Increasing your law firm’s organic search visibility through content marketing is a proven, cost-effective method of attracting clients to your firm. But once you’ve got a solid content plan for your law firm website in place, be prepared to implement that strategy and continually add content to your site. [7 minute read]
Attorneys who hope to maximize the online visibility of their law firm websites over the long term and maximize the ROI for their content marketing efforts need to familiarize themselves with Google’s Webmaster Guidelines sooner rather than later (if they haven’t already done so).
In keeping with the expectations of those guidelines, attorneys need to be sure that the content they provide for search engine users is as thorough and complete as it can be. To that same point, attorneys should also make sure that they provide website content that is geared primarily toward users, as opposed to creating content with the single-minded focus of gaining visibility on SERPs.
Here’s what you need to know about implementing your law firm’s content plan.
Be Strategic When Adding Content to Your Law Firm’s Website
In another recent blog post , we discussed the importance of creating a content plan for your law firm website to optimize your website’s navigation, support your ability to create an internal linking structure within your site, and to help you keep up with a long-term content marketing strategy.
It is not necessarily important to have vast amounts of content on your site when the site is launched. So long as you have a content plan in place that focuses on the goal of continuing your firm’s content marketing efforts over the long term, it is probably sufficient to have enough information to tell your potential clients who you are, what you do, and where and how to get in touch with you at the start.
As you craft your content plan and begin to add content to your site, you will want to flesh out the evergreen pages on your site (including the practice area and detailed law pages of your site) as much as possible before transitioning to an aggressive blogging strategy.
The evergreen pages of your site are likely to answer the vast majority of your potential clients’ questions about their legal situations better and more completely than your blog content will. But your evergreen pages will also be easier for your potential clients to find after navigating to your site because those pages will have a permanent place in your website’s primary navigational structure.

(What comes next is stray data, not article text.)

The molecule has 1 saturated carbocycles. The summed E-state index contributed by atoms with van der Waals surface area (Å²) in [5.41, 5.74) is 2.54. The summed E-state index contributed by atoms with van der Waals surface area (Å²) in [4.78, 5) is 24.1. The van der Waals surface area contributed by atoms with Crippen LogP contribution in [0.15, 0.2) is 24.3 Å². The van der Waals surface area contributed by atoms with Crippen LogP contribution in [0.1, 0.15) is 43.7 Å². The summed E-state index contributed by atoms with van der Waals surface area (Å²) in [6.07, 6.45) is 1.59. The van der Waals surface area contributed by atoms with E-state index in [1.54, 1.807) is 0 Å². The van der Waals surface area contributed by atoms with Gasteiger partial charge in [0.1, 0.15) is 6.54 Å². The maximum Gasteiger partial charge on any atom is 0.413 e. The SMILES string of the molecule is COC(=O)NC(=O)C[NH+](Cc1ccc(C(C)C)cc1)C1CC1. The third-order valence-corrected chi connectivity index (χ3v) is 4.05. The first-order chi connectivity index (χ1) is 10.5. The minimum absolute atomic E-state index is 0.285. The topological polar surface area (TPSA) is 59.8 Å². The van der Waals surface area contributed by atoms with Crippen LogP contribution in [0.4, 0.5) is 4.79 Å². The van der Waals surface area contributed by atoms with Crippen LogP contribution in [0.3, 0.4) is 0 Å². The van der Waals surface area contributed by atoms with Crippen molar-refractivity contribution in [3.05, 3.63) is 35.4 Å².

Write Your Content Yourself or Find a Qualified Expert
There is no denying that implementing a successful content marketing strategy for your law firm website requires a time commitment.
Data suggests that the most successful websites blog or add fresh content upwards of eleven times per month, which averages out to more than two new pages per week. That said, unless your law firm’s caseload is low enough that you actually need to dedicate your free time to building your client list as opposed to logging billable hours, you may want to outsource some of your content marketing efforts to a qualified ghostwriter.
There are a handful of purists out there who believe that attorneys should be writing all content on their sites by themselves. Many of those purists also argue that writing law firm website content should be enjoyable to all lawyers.
But the fact of the matter is that many attorneys are already stretched thin for time as it is, and ghostwriting is already an ingrained part of the legal profession. From where we stand, there is little difference between delegating the creation of a legal brief to a paralegal or law clerk and outsourcing the creation of your law firm’s content to a qualified professional.
The difficulty for many attorneys, however, comes from trying to find a writer that is qualified and knowledgeable enough to provide content that will move the needle for their law firm website without putting them at risk of an ethics violation.
If you decide to hire a third-party provider to help build up your site’s archive of quality content, ask that provider a few questions before signing on the dotted line. Namely, does that provider understand legal ethics? Are they familiar with your practice area(s) and the geographic region where you practice? And, are they able to provide content that remains within Google’s Webmaster Guidelines?
If you have the time and want to create your law firm website content yourself, go for it. After all, nobody is likely to understand your potential clients better than you, their attorney. But if a provider can prove their ability to competently write effective, legally accurate, ethics-compliant content on your behalf, there is nothing wrong with outsourcing the effort.
Ultimately, the goal of your website content is not to serve simply as a point of pride (though a quality law firm website is definitely something to be proud of). The goal is to help your potential clients find your site and build trust in your law firm to help your firm build its client base. With a little bit of forethought and persistence, implementing a content marketing strategy over the long term will do just that for your firm.
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